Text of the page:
StringBuilder capacity()

I noticed that the capacity method returns StringBuilder capacity without a logic way ... sometime its value is equals to the string length other time it's greater...

is there an equation for know which is its logic?

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 Why do you care about the capacity? It automatically grows to accomodate whatever is necessary. You can play with it to improve performance, but it's still asymptotically linear. – polygenelubricants Jul 6 '10 at 9:26

When you append to the StringBuilder, the following logic happens:

if (newCount > value.length) {
expandCapacity(newCount);
}

where newCount is the number of characters needed, and value.length is the current size of the buffer.

expandCapacity simply increases the size of the backing char[]

The ensureCapacity() method is the public way to call expandCapacity(), and its docs say:

Ensures that the capacity is at least equal to the specified minimum. If the current capacity is less than the argument, then a new internal array is allocated with greater capacity. The new capacity is the larger of:

• The minimumCapacity argument.
• Twice the old capacity, plus 2.

If the minimumCapacity argument is nonpositive, this method takes no action and simply returns.

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 yes but if I have: StringBuilder str = new StringBuilder(); // capacity 16 str.append("1111111111111111111"); capacity 32 length 19 According to the equation why capacity is not 16 * 2 + 2 = 34?? – xdevel2000 Jul 6 '10 at 7:51

This function does something different than you expect - it gives you the max number of chars this StringBuilder instance memory can hold at this time.

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From the API:

Every string builder has a capacity. As long as the length of the character sequence contained in the string builder does not exceed the capacity, it is not necessary to allocate a new internal buffer. If the internal buffer overflows, it is automatically made larger.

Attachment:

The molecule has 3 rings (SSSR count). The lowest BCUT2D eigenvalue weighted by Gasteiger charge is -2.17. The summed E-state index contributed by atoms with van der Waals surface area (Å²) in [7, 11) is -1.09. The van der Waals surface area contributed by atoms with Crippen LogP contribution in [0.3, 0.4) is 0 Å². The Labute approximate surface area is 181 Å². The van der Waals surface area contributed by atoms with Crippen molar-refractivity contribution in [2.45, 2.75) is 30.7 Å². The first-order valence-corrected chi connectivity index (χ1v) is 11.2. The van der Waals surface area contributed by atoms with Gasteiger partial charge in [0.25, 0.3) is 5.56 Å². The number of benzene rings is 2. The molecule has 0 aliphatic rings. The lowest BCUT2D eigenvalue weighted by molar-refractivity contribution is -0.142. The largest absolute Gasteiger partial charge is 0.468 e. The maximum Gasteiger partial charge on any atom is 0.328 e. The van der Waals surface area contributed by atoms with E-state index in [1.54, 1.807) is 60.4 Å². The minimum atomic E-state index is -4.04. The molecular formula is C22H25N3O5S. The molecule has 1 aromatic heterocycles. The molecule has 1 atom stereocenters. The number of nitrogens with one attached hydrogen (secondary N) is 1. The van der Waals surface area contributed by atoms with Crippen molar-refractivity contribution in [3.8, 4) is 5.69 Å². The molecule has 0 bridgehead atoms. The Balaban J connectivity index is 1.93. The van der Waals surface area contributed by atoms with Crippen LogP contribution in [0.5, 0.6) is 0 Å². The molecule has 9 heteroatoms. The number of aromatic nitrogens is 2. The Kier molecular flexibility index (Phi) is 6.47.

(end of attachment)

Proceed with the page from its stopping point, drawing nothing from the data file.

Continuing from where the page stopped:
Whenever you append something, there is a check to make sure that the updated StringBuilder won't exceed its capacity, and if it does, the internal storage of the StringBuilder is resized:

int len = str.length();
int newCount = count + len;
if (newCount > value.length)
expandCapacity(newCount);

When data is added to it that exceeds its capacity it is re-sized according to the following formula:

void expandCapacity(int minimumCapacity) {
int newCapacity = (value.length + 1) * 2;
if (newCapacity < 0) {
newCapacity = Integer.MAX_VALUE;
} else if (minimumCapacity > newCapacity) {
newCapacity = minimumCapacity;
}
value = Arrays.copyOf(value, newCapacity);
}

See the src.zip file that comes with the JDK for more information. (Above snippets taken from the 1.6 JDK)

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Into JDK 7 source there is no more + 2 chars only the new value * 2 !!! – xdevel2000 Jul 6 '10 at 8:25
Interesting! Maybe they took it out as an optimisation? – Catchwa Jul 6 '10 at 10:26
Maybe, however into the jdk 7 documentation that is not yet updated! – xdevel2000 Jul 6 '10 at 11:11

EDIT: Apologies - the below is information on .NET's StringBuilder, and is not strictly relevant to the original question.

http://johnnycoder.com/blog/2009/01/05/stringbuilder-required-capacity-algorithm/

StringBuilder allocates space for substrings you might add to it (much like List creates space the array it wraps). If you want the actual length of the string, use StringBuilder.Length.

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